The project, Pregnant Then Screwed, has kicked up a media storm over the last few weeks after it exposed widespread discrimination of pregnant employees and those recently returned to work after maternity leave.
The project is supported by the Equality and Human Rights Commission and intends to publish results of a £1million study that will show a huge increase in the number of women suffering discrimination because they are pregnant or taking maternity leave.
The report suggests discrimination can manifest in a number of ways, such as a colleague getting promoted whilst an employee is on maternity leave or simply an authorised reduction in responsibilities and exposure at work because of pregnancy. For new mothers returning to work, they often feel isolated because of an employer’s treatment, such as not offering development opportunities or lack of flexible working arrangements.
The report has discovered that women are often too scared to speak out after feeling discriminated for fear of being branded a troublemaker and the possibility of losing their job as a consequence – a fear that only intensifies now that the new mother has a child to look after. Add to this fear a feeling of general exhaustion as a result of bringing up a new baby, and the likelihood of a new mother taking on the power of an organisation or tribunal court becomes even slimmer.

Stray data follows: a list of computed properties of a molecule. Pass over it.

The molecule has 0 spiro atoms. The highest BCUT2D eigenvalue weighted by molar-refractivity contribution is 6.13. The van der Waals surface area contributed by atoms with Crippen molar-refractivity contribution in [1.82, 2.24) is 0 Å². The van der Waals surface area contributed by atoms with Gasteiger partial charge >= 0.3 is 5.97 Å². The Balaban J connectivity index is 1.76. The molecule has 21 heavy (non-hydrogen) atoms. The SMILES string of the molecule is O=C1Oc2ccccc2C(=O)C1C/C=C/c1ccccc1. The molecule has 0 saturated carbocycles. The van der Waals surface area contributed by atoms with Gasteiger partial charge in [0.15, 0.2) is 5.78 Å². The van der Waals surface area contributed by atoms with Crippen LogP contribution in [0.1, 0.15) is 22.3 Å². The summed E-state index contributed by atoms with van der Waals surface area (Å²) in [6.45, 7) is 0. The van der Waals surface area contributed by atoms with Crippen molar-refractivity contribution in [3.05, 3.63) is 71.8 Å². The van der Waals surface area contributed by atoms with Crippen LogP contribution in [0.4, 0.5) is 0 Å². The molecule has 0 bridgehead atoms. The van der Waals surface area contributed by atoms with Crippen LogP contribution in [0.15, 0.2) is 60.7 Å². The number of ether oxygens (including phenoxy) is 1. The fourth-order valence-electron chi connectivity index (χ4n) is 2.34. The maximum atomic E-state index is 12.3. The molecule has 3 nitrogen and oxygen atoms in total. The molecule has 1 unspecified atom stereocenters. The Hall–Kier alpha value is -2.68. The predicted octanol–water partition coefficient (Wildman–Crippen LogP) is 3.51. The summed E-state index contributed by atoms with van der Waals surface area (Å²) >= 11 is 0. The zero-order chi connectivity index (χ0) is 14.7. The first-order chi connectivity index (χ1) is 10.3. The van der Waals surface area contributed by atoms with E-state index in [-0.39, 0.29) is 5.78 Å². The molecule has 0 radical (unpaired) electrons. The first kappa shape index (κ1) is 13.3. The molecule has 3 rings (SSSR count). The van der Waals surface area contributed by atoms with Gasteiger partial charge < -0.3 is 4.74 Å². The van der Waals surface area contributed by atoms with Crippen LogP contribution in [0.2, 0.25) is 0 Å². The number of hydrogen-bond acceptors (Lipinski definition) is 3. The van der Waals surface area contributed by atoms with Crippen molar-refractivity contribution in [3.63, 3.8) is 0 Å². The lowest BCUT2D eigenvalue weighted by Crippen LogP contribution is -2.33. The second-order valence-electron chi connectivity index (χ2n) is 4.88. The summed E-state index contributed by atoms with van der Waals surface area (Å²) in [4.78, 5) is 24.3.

Pregnancy and maternity – including a period of time after the employee returns to work following birth – are protected characteristics set out in The Equality Act 2010. Any employer transgressing this protection is likely to face severe penalties. Yet is it enough of a deterrent? Not so, according to the Pregnant Then Screwed report, with the estimate that as many as 60,000 pregnant women are losing their jobs every year.
Protecting new mothers from workplace discrimination: http://www.avensure.com/professional-insights/protecting-new-mothers-from-workplace-discrimination
What is reasonable adjustment for pregnant employees?: http://www.avensure.com/industry-news/reasonable-adjustment-pregnant-employees